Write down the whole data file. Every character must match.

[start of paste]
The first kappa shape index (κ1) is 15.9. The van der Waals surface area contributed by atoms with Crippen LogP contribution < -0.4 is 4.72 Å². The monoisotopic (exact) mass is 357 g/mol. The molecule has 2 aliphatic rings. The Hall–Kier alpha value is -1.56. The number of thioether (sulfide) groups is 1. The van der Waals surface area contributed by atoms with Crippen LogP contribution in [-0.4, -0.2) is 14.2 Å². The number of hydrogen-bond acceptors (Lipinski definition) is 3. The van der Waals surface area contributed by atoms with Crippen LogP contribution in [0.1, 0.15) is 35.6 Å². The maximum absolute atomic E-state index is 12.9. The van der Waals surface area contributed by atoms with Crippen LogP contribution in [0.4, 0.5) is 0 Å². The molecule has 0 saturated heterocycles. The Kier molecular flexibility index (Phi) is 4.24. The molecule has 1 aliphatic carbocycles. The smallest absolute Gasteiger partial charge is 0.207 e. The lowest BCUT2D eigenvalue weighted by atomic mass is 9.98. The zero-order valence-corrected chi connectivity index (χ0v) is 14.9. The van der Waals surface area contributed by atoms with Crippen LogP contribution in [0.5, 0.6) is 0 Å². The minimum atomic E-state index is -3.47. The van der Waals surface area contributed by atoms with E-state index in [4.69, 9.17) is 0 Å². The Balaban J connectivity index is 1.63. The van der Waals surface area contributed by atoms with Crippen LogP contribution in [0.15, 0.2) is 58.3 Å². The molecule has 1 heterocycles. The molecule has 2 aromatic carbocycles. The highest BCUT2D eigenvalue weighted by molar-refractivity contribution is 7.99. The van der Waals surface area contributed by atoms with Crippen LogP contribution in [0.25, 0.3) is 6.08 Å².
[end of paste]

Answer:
The first kappa shape index (κ1) is 15.9. The van der Waals surface area contributed by atoms with Crippen LogP contribution < -0.4 is 4.72 Å². The monoisotopic (exact) mass is 357 g/mol. The molecule has 2 aliphatic rings. The Hall–Kier alpha value is -1.56. The number of thioether (sulfide) groups is 1. The van der Waals surface area contributed by atoms with Crippen LogP contribution in [-0.4, -0.2) is 14.2 Å². The number of hydrogen-bond acceptors (Lipinski definition) is 3. The van der Waals surface area contributed by atoms with Crippen LogP contribution in [0.1, 0.15) is 35.6 Å². The maximum absolute atomic E-state index is 12.9. The van der Waals surface area contributed by atoms with Crippen LogP contribution in [0.4, 0.5) is 0 Å². The molecule has 0 saturated heterocycles. The Kier molecular flexibility index (Phi) is 4.24. The molecule has 1 aliphatic carbocycles. The smallest absolute Gasteiger partial charge is 0.207 e. The lowest BCUT2D eigenvalue weighted by atomic mass is 9.98. The zero-order valence-corrected chi connectivity index (χ0v) is 14.9. The van der Waals surface area contributed by atoms with Crippen LogP contribution in [0.5, 0.6) is 0 Å². The minimum atomic E-state index is -3.47. The van der Waals surface area contributed by atoms with E-state index in [4.69, 9.17) is 0 Å². The Balaban J connectivity index is 1.63. The van der Waals surface area contributed by atoms with Crippen LogP contribution in [0.15, 0.2) is 58.3 Å². The molecule has 1 heterocycles. The molecule has 2 aromatic carbocycles. The highest BCUT2D eigenvalue weighted by molar-refractivity contribution is 7.99. The van der Waals surface area contributed by atoms with Crippen LogP contribution in [0.25, 0.3) is 6.08 Å².